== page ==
Daughter of Smoke and Bone
by Laini Taylor
I listened to the Audiobook read by Khristine Hvam
YA Fantasy. You might like this book if you like emotion-filled romances and stories about the search for the self.
This was a great listen. Beautiful language delivered by an excellent narrator kept me engaged in this tale of love, mystery, heartbreak and hope.
It tells the story of the girl Karou. She has blue hair and draws monsters. No big deal. That could describe a lot of 17-year old art students in Prague, right? Except Karou's monsters aren't imaginary, they are real and she knows them personally. Her hair isn't dyed, she wished it blue. Ah, a question arises in the reader's mind. Is she a magical being? Is she? Eventually we learn that she spends her life between worlds, feeling faintly like she's supposed to be somewhere else.
As the story unfolds she learns where the somewhere else is and who the main character is in that part of her life, and we realize it's a love story. Or a lust story, but in modern literature, it is largely forgotten that the two are not interchangeable. I'm referring to the part in which a month of hidden, forbidden nightly sex after two prior meetings is the ostensible foundation for a love so strong it will reach across worlds and time and space and all that jazz. As in so many stories, the "connection" is the thing.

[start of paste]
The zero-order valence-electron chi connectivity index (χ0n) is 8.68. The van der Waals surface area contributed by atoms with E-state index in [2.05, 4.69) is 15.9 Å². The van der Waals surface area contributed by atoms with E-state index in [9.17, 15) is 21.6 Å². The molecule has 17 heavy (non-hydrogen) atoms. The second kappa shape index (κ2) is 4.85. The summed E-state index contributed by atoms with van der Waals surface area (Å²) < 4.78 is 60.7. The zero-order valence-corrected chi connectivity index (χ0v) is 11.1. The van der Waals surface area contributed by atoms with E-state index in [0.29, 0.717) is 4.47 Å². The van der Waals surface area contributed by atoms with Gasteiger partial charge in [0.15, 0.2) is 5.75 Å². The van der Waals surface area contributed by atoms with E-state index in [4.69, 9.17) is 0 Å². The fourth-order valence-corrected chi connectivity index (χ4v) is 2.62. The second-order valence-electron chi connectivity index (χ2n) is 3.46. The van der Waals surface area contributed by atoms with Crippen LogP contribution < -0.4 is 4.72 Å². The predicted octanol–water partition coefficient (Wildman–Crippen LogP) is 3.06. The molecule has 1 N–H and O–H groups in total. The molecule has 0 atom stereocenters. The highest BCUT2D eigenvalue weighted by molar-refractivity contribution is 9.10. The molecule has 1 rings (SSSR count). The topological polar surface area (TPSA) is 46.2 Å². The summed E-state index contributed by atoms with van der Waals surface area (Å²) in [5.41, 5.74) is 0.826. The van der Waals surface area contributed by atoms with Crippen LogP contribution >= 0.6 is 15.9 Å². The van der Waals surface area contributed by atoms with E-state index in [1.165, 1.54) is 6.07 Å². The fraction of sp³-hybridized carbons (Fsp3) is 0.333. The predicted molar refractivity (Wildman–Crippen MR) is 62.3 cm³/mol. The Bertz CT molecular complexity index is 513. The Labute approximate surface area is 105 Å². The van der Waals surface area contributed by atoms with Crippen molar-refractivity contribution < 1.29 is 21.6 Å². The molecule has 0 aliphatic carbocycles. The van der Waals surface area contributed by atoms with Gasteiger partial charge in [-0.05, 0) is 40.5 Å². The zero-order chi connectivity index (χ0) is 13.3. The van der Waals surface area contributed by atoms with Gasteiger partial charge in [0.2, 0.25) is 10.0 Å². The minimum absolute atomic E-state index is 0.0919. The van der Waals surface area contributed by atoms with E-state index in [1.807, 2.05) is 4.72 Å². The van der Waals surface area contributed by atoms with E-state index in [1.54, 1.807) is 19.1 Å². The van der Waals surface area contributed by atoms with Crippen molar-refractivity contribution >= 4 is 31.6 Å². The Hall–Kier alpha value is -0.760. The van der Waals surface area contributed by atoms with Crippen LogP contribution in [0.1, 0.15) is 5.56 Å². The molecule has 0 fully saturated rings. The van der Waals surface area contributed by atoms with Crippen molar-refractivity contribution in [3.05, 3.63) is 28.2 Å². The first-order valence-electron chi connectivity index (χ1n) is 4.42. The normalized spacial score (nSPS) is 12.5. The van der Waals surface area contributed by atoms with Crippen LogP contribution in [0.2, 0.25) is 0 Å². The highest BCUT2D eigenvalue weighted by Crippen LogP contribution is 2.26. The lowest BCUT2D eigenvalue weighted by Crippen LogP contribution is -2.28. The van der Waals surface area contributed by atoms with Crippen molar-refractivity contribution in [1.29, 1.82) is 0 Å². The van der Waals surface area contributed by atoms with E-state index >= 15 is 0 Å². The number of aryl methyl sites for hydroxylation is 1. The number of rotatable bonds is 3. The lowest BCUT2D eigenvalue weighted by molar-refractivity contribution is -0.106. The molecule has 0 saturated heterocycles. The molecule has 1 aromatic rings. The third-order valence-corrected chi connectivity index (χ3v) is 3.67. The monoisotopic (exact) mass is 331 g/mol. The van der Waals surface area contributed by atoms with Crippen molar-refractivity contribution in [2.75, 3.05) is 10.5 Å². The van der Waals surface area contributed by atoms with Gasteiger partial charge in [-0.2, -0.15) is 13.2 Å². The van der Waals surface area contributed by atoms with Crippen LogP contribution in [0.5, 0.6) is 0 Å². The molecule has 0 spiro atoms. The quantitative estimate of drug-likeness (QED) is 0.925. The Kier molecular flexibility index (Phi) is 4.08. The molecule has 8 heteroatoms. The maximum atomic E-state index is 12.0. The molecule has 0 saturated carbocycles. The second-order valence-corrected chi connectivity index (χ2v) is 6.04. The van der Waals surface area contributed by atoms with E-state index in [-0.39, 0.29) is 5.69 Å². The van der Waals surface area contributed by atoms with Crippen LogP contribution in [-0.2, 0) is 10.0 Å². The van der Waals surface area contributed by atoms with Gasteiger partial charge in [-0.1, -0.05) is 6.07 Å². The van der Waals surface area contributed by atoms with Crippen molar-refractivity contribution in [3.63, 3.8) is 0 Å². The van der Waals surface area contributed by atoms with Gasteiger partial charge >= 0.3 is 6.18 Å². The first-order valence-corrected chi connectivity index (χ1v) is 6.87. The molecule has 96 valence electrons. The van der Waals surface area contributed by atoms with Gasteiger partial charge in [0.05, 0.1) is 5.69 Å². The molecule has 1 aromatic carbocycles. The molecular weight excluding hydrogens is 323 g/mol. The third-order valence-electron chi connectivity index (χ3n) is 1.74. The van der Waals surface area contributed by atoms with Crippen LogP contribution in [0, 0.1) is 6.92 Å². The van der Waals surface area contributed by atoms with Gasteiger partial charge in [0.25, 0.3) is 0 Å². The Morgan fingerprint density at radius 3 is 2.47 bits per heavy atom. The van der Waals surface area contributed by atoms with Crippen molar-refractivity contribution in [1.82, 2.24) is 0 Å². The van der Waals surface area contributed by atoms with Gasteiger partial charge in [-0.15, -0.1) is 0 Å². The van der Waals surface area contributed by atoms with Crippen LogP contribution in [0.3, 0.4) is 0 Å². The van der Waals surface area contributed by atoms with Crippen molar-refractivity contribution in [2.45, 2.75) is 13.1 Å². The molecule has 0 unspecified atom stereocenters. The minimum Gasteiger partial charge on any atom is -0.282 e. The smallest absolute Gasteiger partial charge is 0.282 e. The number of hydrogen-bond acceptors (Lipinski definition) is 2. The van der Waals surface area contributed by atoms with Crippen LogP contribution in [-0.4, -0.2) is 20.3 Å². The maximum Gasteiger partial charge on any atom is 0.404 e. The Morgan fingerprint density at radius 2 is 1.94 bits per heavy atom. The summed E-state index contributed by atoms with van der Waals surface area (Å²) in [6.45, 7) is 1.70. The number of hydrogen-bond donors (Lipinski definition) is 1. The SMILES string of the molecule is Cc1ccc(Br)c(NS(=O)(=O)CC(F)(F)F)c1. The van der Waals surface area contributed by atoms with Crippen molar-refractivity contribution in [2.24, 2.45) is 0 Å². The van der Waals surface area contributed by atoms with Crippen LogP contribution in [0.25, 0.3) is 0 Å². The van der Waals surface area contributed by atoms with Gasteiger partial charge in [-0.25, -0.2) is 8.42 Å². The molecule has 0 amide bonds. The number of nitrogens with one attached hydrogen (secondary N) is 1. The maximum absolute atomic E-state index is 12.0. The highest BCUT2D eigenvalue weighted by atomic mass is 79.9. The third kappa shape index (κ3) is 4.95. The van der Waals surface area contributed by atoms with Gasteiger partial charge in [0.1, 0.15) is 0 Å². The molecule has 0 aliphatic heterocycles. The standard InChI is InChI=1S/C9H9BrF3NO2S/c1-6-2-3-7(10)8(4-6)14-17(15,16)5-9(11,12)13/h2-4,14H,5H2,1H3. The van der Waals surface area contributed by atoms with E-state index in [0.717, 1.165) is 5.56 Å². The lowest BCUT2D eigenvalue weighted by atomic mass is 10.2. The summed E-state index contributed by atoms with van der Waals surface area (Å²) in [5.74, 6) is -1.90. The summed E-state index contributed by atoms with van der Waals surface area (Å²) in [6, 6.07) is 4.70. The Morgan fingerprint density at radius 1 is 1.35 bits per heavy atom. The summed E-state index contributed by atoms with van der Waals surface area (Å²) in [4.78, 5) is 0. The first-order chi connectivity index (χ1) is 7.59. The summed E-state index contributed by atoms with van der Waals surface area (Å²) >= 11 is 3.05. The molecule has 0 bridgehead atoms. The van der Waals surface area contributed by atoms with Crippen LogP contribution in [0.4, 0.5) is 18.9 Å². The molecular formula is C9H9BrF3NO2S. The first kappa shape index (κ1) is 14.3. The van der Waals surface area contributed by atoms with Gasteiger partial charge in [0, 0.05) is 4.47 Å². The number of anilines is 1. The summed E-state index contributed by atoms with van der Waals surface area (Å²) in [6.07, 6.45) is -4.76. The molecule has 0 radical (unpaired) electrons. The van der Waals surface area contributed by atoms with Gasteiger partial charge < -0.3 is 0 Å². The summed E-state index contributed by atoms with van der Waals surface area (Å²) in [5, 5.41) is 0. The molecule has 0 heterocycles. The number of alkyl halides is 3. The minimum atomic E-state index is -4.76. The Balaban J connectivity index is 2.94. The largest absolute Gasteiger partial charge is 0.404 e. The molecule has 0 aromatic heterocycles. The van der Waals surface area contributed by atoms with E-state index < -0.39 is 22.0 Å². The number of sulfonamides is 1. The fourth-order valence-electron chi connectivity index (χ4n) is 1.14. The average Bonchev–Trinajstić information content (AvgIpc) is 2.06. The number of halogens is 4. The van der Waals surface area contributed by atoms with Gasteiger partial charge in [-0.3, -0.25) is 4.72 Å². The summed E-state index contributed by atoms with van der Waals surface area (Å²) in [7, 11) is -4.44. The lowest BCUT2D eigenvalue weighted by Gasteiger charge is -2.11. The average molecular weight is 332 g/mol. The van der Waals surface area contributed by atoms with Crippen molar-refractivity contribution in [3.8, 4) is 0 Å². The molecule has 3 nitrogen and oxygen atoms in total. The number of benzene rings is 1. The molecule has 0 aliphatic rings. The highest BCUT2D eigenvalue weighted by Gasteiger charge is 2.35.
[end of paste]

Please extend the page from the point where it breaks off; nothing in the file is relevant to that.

It's my pet peeve. As the mother of former and current teenagers who are bombarded almost every minute by the current worldview of sex, I'm sensitive. This author is writing for her audience and according to a nearly universally accepted set of mores, and probably based on her experience. In one exposition, the narrator establishes the fact that the culture in which this first rush of love is happening has few constraints when it comes to sex, which I thought was interesting. The point is that I don't blame the author or think she's awful or that the story should be dismissed. It's just my personal red flag in YA fiction. The telling of the initial romance also has all the beautiful elements of first love: sweetness and wonder and a feeling of belonging, and I get that. I just feel sad that the next step after those sweet, worthwhile feelings is to immediately have sex rather than have real experiences together and grow a real love. It's what I thought while listening and maybe you'll want to know that before you let a child you love read it. But it will give you things to talk about with that child, and since we all have to live in the real world, it's not horrible to have some fantasy to help us cope. I will say that there are no graphic descriptions of sex, and I appreciated that. And there is some regret for a loss of innocence. And in another time and place the tale is told of Karou and her love talking and spending time together. I liked that a lot.
If that ideological bit doesn't bother you, and it very well might not, then just lose yourself and enjoy, because it is a truly poetic narrative of Karou's loneliness, longing and discovery of who she really is and how she got to this moment, and that is a theme worth exploring. I was completely caught up in the author's beautifully imagined settings and characters. I found myself skipping back to listen to passages again because of the gorgeous richness of the words as they came together. Nicely done, Ms. Taylor.
There isn't an ending. You should know that. It's the beginning of a series, but luckily, if you're just getting started, you don't have to wait. There are two other books already published so you can dive right in. I am looking forward to experiencing more of Ms. Taylor's colorful world as brought to life by Ms. Hvam.